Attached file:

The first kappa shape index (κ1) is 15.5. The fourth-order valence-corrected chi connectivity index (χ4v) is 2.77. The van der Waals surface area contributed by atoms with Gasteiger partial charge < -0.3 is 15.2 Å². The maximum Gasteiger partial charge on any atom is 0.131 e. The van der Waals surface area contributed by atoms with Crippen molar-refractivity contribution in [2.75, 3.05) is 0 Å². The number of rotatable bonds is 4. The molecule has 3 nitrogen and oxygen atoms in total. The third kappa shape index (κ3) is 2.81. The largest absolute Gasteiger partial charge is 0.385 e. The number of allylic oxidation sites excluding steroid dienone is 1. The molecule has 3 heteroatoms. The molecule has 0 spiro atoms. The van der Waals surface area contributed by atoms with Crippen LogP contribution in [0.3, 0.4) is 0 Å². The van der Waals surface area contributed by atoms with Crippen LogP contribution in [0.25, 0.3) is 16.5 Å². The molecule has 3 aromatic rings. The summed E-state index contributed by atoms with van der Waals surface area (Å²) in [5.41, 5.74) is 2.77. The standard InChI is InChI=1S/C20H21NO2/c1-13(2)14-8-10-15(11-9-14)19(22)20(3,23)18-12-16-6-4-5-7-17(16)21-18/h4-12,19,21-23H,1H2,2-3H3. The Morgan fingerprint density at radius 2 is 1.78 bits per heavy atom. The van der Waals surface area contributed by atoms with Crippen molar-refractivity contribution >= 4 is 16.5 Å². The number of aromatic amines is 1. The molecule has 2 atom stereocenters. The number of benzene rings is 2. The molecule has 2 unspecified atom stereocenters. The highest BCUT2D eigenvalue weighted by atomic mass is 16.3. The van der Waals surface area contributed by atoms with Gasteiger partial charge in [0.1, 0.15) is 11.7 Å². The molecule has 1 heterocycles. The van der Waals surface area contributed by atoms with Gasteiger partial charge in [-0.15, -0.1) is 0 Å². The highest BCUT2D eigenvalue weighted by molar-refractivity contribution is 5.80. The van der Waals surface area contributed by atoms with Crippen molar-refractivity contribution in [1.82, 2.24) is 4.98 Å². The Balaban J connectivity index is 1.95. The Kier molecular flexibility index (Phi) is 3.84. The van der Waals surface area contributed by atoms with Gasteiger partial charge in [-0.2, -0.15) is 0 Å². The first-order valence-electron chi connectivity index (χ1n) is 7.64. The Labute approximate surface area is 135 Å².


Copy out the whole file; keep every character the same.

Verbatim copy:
The first kappa shape index (κ1) is 15.5. The fourth-order valence-corrected chi connectivity index (χ4v) is 2.77. The van der Waals surface area contributed by atoms with Gasteiger partial charge < -0.3 is 15.2 Å². The maximum Gasteiger partial charge on any atom is 0.131 e. The van der Waals surface area contributed by atoms with Crippen molar-refractivity contribution in [2.75, 3.05) is 0 Å². The number of rotatable bonds is 4. The molecule has 3 nitrogen and oxygen atoms in total. The third kappa shape index (κ3) is 2.81. The largest absolute Gasteiger partial charge is 0.385 e. The number of allylic oxidation sites excluding steroid dienone is 1. The molecule has 3 heteroatoms. The molecule has 0 spiro atoms. The van der Waals surface area contributed by atoms with Crippen LogP contribution in [0.3, 0.4) is 0 Å². The van der Waals surface area contributed by atoms with Crippen LogP contribution in [0.25, 0.3) is 16.5 Å². The molecule has 3 aromatic rings. The summed E-state index contributed by atoms with van der Waals surface area (Å²) in [5.41, 5.74) is 2.77. The standard InChI is InChI=1S/C20H21NO2/c1-13(2)14-8-10-15(11-9-14)19(22)20(3,23)18-12-16-6-4-5-7-17(16)21-18/h4-12,19,21-23H,1H2,2-3H3. The Morgan fingerprint density at radius 2 is 1.78 bits per heavy atom. The van der Waals surface area contributed by atoms with Crippen molar-refractivity contribution >= 4 is 16.5 Å². The number of aromatic amines is 1. The molecule has 2 atom stereocenters. The number of benzene rings is 2. The molecule has 2 unspecified atom stereocenters. The highest BCUT2D eigenvalue weighted by atomic mass is 16.3. The van der Waals surface area contributed by atoms with Gasteiger partial charge in [0.1, 0.15) is 11.7 Å². The molecule has 1 heterocycles. The van der Waals surface area contributed by atoms with Gasteiger partial charge in [-0.15, -0.1) is 0 Å². The highest BCUT2D eigenvalue weighted by molar-refractivity contribution is 5.80. The van der Waals surface area contributed by atoms with Crippen molar-refractivity contribution in [1.82, 2.24) is 4.98 Å². The Balaban J connectivity index is 1.95. The Kier molecular flexibility index (Phi) is 3.84. The van der Waals surface area contributed by atoms with Gasteiger partial charge in [-0.2, -0.15) is 0 Å². The first-order valence-electron chi connectivity index (χ1n) is 7.64. The Labute approximate surface area is 135 Å².